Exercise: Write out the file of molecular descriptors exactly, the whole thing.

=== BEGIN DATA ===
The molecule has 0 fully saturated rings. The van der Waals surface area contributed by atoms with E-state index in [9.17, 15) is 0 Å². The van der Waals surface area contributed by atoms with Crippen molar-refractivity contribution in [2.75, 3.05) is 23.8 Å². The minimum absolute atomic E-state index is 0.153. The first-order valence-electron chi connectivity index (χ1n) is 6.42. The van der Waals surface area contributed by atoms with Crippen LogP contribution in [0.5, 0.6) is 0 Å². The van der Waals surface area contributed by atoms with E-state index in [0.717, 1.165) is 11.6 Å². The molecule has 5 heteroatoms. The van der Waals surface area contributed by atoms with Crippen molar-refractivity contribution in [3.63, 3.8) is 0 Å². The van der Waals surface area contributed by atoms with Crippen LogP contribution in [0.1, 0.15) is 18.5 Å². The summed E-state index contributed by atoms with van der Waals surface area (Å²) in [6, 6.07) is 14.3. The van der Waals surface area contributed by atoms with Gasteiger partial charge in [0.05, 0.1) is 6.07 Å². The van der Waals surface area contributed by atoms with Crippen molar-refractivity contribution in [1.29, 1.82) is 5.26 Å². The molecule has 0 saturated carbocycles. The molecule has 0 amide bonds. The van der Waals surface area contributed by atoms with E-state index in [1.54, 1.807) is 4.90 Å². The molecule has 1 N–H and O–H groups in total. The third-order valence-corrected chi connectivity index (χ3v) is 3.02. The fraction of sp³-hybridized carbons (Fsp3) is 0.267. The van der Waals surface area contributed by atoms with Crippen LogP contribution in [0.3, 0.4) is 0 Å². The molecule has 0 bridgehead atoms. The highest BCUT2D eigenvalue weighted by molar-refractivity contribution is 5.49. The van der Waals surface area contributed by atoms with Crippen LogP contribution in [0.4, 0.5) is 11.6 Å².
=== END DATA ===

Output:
The molecule has 0 fully saturated rings. The van der Waals surface area contributed by atoms with E-state index in [9.17, 15) is 0 Å². The van der Waals surface area contributed by atoms with Crippen molar-refractivity contribution in [2.75, 3.05) is 23.8 Å². The minimum absolute atomic E-state index is 0.153. The first-order valence-electron chi connectivity index (χ1n) is 6.42. The van der Waals surface area contributed by atoms with Crippen LogP contribution in [0.5, 0.6) is 0 Å². The van der Waals surface area contributed by atoms with E-state index in [0.717, 1.165) is 11.6 Å². The molecule has 5 heteroatoms. The van der Waals surface area contributed by atoms with Crippen molar-refractivity contribution in [3.63, 3.8) is 0 Å². The van der Waals surface area contributed by atoms with Crippen LogP contribution in [0.1, 0.15) is 18.5 Å². The summed E-state index contributed by atoms with van der Waals surface area (Å²) in [6, 6.07) is 14.3. The van der Waals surface area contributed by atoms with Gasteiger partial charge in [0.05, 0.1) is 6.07 Å². The van der Waals surface area contributed by atoms with Crippen molar-refractivity contribution in [1.29, 1.82) is 5.26 Å². The molecule has 0 saturated carbocycles. The molecule has 0 amide bonds. The van der Waals surface area contributed by atoms with E-state index in [1.54, 1.807) is 4.90 Å². The molecule has 1 N–H and O–H groups in total. The third-order valence-corrected chi connectivity index (χ3v) is 3.02. The fraction of sp³-hybridized carbons (Fsp3) is 0.267. The van der Waals surface area contributed by atoms with Crippen LogP contribution in [0.3, 0.4) is 0 Å². The molecule has 0 bridgehead atoms. The highest BCUT2D eigenvalue weighted by molar-refractivity contribution is 5.49. The van der Waals surface area contributed by atoms with Crippen LogP contribution in [0.4, 0.5) is 11.6 Å².